Read more at: http://www.nationalreview.com/article/444832/politics-new-york-times-classified-roommates-no-republicans-need-apply?utm_source=facebook&utm_campaign=williamson&utm_medium=social&utm_content=no-republicans

    Liked by 1 person

  11. Meanwhile from out west



    SACRAMENTO — In a surprise move that further complicates President Donald Trump’s push to repeal and replace the Affordable Care Act, two California lawmakers today plan to introduce legislation that would create a single-payer health care system covering all 38 million Californians — including its undocumented residents. …

    Liked by 1 person

  12. That’s an interesting article DJ. I was just talking about single-payer with someone yesterday. I’m feeling kind of ‘once burned, twice shy’ on the issue since the Obamacare debacle. But it was pointed out that Medicare is one of the best run systems around. It would be interesting to see if they can make a success of it.

    From the article linked above:

    Yet over the years, the idea has periodically gained traction in the Golden State and elsewhere in the U.S., though critics say such plans would require hefty tax increases.

    Proponents refute that notion, however, saying taxes would replace insurance premiums, and savings would come from eliminating the huge administrative costs of insurance companies.


  13. However, I think the Federal government should pour its serious efforts at healthcare reforms into the VA system. That would make a good trial balloon for a broader effort. But if they can’t run the VA properly with all of the public support and an arguable constitutional mandate, it’s hard to see them making a success of anything else.

    Liked by 1 person

  14. Debra,

    “But it was pointed out that Medicare is one of the best run systems around.”

    It depends who you ask.


    “One of the most common arguments made by advocates of single-payer health care is it’s a more efficient way of financing care. Its administrative costs are lower, the argument goes, which means that more of the money spent on the program goes to actually paying for care rather than marketing expenses and corporate profits. The problem with this argument, as National Center for Policy Analysis President John Goodman points out in Health Affairs, is that when you look at all the costs involved in administering the program, it’s just not true:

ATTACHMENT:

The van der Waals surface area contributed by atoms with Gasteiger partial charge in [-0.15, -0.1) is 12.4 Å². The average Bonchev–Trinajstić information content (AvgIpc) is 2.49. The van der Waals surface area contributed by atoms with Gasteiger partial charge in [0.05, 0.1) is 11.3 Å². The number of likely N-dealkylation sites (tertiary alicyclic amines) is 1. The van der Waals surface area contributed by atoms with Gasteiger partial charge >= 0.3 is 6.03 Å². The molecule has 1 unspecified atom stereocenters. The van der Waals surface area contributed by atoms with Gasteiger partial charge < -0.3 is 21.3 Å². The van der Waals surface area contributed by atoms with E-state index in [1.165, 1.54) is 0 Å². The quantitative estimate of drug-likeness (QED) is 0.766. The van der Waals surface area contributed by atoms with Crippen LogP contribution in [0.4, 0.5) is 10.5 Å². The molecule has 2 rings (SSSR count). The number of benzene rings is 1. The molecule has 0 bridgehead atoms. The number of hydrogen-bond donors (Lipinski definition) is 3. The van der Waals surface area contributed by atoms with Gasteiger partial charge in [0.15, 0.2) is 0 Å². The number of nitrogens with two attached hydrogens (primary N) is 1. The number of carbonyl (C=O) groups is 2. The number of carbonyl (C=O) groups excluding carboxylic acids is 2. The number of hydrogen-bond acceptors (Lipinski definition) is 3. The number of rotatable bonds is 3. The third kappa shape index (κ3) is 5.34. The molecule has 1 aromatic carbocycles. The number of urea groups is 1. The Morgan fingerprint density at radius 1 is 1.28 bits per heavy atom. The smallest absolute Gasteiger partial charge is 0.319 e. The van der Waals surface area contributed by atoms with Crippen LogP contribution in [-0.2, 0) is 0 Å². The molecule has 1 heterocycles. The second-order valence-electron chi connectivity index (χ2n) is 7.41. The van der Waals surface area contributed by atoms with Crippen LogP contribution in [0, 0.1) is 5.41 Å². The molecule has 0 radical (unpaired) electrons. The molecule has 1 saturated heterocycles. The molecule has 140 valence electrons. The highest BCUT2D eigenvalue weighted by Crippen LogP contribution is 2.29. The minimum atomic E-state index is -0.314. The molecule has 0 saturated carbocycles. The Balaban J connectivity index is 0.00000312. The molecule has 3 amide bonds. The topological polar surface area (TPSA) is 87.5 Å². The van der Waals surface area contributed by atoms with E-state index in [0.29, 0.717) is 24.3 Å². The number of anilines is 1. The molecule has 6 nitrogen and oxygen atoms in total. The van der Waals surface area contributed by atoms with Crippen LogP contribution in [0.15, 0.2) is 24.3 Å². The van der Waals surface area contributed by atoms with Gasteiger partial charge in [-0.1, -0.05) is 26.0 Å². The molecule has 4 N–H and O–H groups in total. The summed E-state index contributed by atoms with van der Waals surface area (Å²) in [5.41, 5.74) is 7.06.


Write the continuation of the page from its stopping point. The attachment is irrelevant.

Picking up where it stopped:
What about the claim that Medicare’s administrative costs are only 2 percent, compared to 10 percent to 15 percent for private insurers? The problem with this comparison is that it includes the cost of marketing and selling insurance as well as the costs of collecting premiums on the private side, but ignores the cost of collecting taxes on the public side. It also ignores the substantial administrative cost that Medicare shifts to the providers of care.

    Studies by Milliman and others show that when all costs are included, Medicare costs more, not less, to administer. Further, raw numbers show that, using Medicare’s own accounting, its administrative expenses per enrollee are higher than private insurance. They are lower only when expressed as a percentage – but that may be because the average medical expense for a senior is so much higher than the expense for non-seniors. Also, an unpublished ongoing study by Milliman finds that seniors on Medicare use twice the health resource as seniors who are still on private insurance, everything equal.

    Ironically, many observers think Medicare spends too little on administration, which is one reason for an estimated Medicare fraud loss of one out of every ten dollars of Medicare benefits paid. Private insurers devote more resources to fraud prevention and find it profitable to do so.”

    See also,


    “The Argument Based On Government Single-Buyer Market Power: Five Problems

    What about the argument that government can use its power as a single buyer to suppress providers’ fees? There are five problems with it.